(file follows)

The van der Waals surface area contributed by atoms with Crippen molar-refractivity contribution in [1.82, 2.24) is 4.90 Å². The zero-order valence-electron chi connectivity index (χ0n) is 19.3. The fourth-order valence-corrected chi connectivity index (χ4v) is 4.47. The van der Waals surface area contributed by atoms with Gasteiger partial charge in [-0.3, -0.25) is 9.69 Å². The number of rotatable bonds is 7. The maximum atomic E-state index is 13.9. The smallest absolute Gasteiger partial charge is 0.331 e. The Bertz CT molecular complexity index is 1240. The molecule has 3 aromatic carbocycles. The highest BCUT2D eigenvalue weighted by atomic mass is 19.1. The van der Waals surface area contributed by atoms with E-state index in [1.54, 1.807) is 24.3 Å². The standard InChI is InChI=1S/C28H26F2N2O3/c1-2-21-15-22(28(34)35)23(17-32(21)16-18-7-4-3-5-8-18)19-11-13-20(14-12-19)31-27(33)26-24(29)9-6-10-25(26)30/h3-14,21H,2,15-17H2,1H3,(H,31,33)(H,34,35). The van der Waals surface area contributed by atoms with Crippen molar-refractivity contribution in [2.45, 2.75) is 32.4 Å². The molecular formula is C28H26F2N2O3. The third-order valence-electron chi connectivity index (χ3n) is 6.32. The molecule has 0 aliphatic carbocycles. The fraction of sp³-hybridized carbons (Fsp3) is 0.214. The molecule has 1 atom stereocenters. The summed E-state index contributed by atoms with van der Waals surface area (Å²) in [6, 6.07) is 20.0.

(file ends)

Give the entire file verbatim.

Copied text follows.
The van der Waals surface area contributed by atoms with Crippen molar-refractivity contribution in [1.82, 2.24) is 4.90 Å². The zero-order valence-electron chi connectivity index (χ0n) is 19.3. The fourth-order valence-corrected chi connectivity index (χ4v) is 4.47. The van der Waals surface area contributed by atoms with Gasteiger partial charge in [-0.3, -0.25) is 9.69 Å². The number of rotatable bonds is 7. The maximum atomic E-state index is 13.9. The smallest absolute Gasteiger partial charge is 0.331 e. The Bertz CT molecular complexity index is 1240. The molecule has 3 aromatic carbocycles. The highest BCUT2D eigenvalue weighted by atomic mass is 19.1. The van der Waals surface area contributed by atoms with E-state index in [1.54, 1.807) is 24.3 Å². The standard InChI is InChI=1S/C28H26F2N2O3/c1-2-21-15-22(28(34)35)23(17-32(21)16-18-7-4-3-5-8-18)19-11-13-20(14-12-19)31-27(33)26-24(29)9-6-10-25(26)30/h3-14,21H,2,15-17H2,1H3,(H,31,33)(H,34,35). The van der Waals surface area contributed by atoms with Crippen molar-refractivity contribution in [2.45, 2.75) is 32.4 Å². The molecular formula is C28H26F2N2O3. The third-order valence-electron chi connectivity index (χ3n) is 6.32. The molecule has 0 aliphatic carbocycles. The fraction of sp³-hybridized carbons (Fsp3) is 0.214. The molecule has 1 atom stereocenters. The summed E-state index contributed by atoms with van der Waals surface area (Å²) in [6, 6.07) is 20.0.